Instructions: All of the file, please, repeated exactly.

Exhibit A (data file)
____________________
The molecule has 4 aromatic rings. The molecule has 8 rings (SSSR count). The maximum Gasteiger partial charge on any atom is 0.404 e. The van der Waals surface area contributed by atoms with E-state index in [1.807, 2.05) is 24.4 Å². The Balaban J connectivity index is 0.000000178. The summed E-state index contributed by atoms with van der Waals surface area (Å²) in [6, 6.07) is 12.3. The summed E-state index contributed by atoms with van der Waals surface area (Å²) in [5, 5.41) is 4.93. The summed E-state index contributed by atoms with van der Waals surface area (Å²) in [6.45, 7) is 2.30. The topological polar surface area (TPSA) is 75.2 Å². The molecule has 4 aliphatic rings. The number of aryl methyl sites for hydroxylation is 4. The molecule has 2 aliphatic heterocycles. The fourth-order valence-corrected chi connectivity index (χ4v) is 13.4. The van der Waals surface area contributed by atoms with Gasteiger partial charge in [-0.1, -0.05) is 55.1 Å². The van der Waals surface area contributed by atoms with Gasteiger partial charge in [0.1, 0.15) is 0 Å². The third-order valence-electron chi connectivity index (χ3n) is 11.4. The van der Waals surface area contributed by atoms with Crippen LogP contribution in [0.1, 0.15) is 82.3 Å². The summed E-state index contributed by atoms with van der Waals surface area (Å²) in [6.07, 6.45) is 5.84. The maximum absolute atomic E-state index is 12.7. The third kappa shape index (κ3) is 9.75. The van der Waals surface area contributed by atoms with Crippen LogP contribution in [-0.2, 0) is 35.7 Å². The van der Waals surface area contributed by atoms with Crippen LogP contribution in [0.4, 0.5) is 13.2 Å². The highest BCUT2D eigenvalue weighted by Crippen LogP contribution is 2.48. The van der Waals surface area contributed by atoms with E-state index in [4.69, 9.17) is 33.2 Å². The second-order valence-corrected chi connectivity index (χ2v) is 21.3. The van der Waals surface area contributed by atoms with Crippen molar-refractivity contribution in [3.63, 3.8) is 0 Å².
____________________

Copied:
The molecule has 4 aromatic rings. The molecule has 8 rings (SSSR count). The maximum Gasteiger partial charge on any atom is 0.404 e. The van der Waals surface area contributed by atoms with E-state index in [1.807, 2.05) is 24.4 Å². The Balaban J connectivity index is 0.000000178. The summed E-state index contributed by atoms with van der Waals surface area (Å²) in [6, 6.07) is 12.3. The summed E-state index contributed by atoms with van der Waals surface area (Å²) in [5, 5.41) is 4.93. The summed E-state index contributed by atoms with van der Waals surface area (Å²) in [6.45, 7) is 2.30. The topological polar surface area (TPSA) is 75.2 Å². The molecule has 4 aliphatic rings. The number of aryl methyl sites for hydroxylation is 4. The molecule has 2 aliphatic heterocycles. The fourth-order valence-corrected chi connectivity index (χ4v) is 13.4. The van der Waals surface area contributed by atoms with Gasteiger partial charge in [-0.1, -0.05) is 55.1 Å². The van der Waals surface area contributed by atoms with Gasteiger partial charge in [0.1, 0.15) is 0 Å². The third-order valence-electron chi connectivity index (χ3n) is 11.4. The van der Waals surface area contributed by atoms with Crippen LogP contribution in [0.1, 0.15) is 82.3 Å². The summed E-state index contributed by atoms with van der Waals surface area (Å²) in [6.07, 6.45) is 5.84. The maximum absolute atomic E-state index is 12.7. The third kappa shape index (κ3) is 9.75. The van der Waals surface area contributed by atoms with Crippen LogP contribution in [-0.2, 0) is 35.7 Å². The van der Waals surface area contributed by atoms with Crippen LogP contribution in [0.4, 0.5) is 13.2 Å². The highest BCUT2D eigenvalue weighted by Crippen LogP contribution is 2.48. The van der Waals surface area contributed by atoms with E-state index in [4.69, 9.17) is 33.2 Å². The second-order valence-corrected chi connectivity index (χ2v) is 21.3. The van der Waals surface area contributed by atoms with Crippen molar-refractivity contribution in [3.63, 3.8) is 0 Å².